Since August of this year, we have been releasing bi-weekly installments of the OEP Awards which recognize the top performing schools on the spring 2012 administration of the Arkansas Benchmark Exam. To date, we have released the following “chapters” of the OEP Awards report:
- Section I: High Achieving “Overall” Schools in Arkansas Based on Performance on the Benchmark
- Section II: Beating the Odds: High Achieving Schools Serving Low-Income Communities
- Section III:High Achieving Elementary Schools
- Section IV: High Achieving Middle Schools
- Section V: High Achieving High Schools
In previous years, as our semester has drawn to a close, we typically would release our final installment of OEP Awards highlighting the Most Improved Schools comparing scores from the previous year’s administration of the benchmark exam to the current year’s scores – and measuring growth. However, this year, we have gone a step beyond improvement over one year by building a database that measures 5 years of growth (from a baseline created by averaging school-level benchmark scores from the 2005-06 and 2006-06 academic years and our outcome metric created by averaging school-level benchmark scores from the 2010-11 and 2011-12 academic years) and using this database to recognize the Most Improved Schools on Benchmark Exam Performance from 2006-2011. We encourage you to read more about this database in this separate blog post.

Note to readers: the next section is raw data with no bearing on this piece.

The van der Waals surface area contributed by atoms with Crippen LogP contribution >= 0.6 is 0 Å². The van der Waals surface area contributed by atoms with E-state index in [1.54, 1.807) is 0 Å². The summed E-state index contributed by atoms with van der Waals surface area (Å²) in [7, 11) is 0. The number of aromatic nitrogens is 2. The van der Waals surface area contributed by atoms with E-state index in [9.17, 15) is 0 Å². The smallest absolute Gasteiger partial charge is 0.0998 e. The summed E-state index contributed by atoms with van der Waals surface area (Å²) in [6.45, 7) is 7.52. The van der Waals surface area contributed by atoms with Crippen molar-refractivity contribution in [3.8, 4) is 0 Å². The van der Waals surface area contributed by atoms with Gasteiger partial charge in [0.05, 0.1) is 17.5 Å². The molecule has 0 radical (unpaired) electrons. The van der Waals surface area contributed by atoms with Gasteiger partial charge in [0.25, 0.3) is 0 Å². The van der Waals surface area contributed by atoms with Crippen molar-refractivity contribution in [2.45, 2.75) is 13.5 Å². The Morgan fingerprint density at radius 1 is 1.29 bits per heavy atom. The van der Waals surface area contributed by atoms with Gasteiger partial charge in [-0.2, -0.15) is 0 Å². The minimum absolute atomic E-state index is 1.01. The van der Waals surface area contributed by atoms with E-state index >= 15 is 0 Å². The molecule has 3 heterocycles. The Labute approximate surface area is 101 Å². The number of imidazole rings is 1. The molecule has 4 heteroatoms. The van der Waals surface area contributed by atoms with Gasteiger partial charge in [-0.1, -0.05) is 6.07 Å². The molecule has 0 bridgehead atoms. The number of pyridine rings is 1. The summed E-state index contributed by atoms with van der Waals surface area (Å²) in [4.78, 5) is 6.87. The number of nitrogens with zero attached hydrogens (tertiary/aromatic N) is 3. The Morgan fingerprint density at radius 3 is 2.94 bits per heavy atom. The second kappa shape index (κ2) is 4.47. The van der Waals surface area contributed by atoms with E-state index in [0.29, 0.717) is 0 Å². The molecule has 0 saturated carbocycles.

Whereas there is merit in showing benchmark growth after one year, it does have its limitations. For example, imagine a school that experiences an event that perhaps affects the whole school (i.e., a broken air conditioner/heater that affects the school’s inside temperature during testing) or that affects the whole town (i.e., a severe storm that renders homes without power). Either of these events could lead to an uncharacteristic performance by the students in the school. Thus, observing growth over multiple years, as we do in this installment of the OEP Awards, produces a clearer picture of student performance.
That said, today we applaud SMC Elementary at Luxora in the South Mississippi County School District who top our list of elementary schools in math benchmark growth. In the past five years, SMC Elementary at Luxora has seen a 50% increase in students scoring at the proficient and advanced level on the math benchmark exam. In this same period, the school’s math benchmark GPA has increased by 1.14 points. The school also ranks near the top of our list in benchmark literacy growth. For example, in the same 5-year period, SMC Elementary at Luxora has seen a 50% increase in students scoring at the proficient and advanced level on the literacy benchmark exam. In this same period, the school’s math benchmark GPA has increased by 1.03 points. In both benchmark subjects, SMC Elementary at Luxora has increased their benchmark GPA by at least one full “letter grade.” We think it is remarkable that the school achieved these results with a high percentage of their students eligible for a free or reduced price lunch (FRL for Luxora Elementary was 99% in 2011-12). Congratulations to Principal Gloria Phillips, Superintendent Gary Masters and all the teachers and staff at SMC Elementary at Luxora on this wonderful achievement!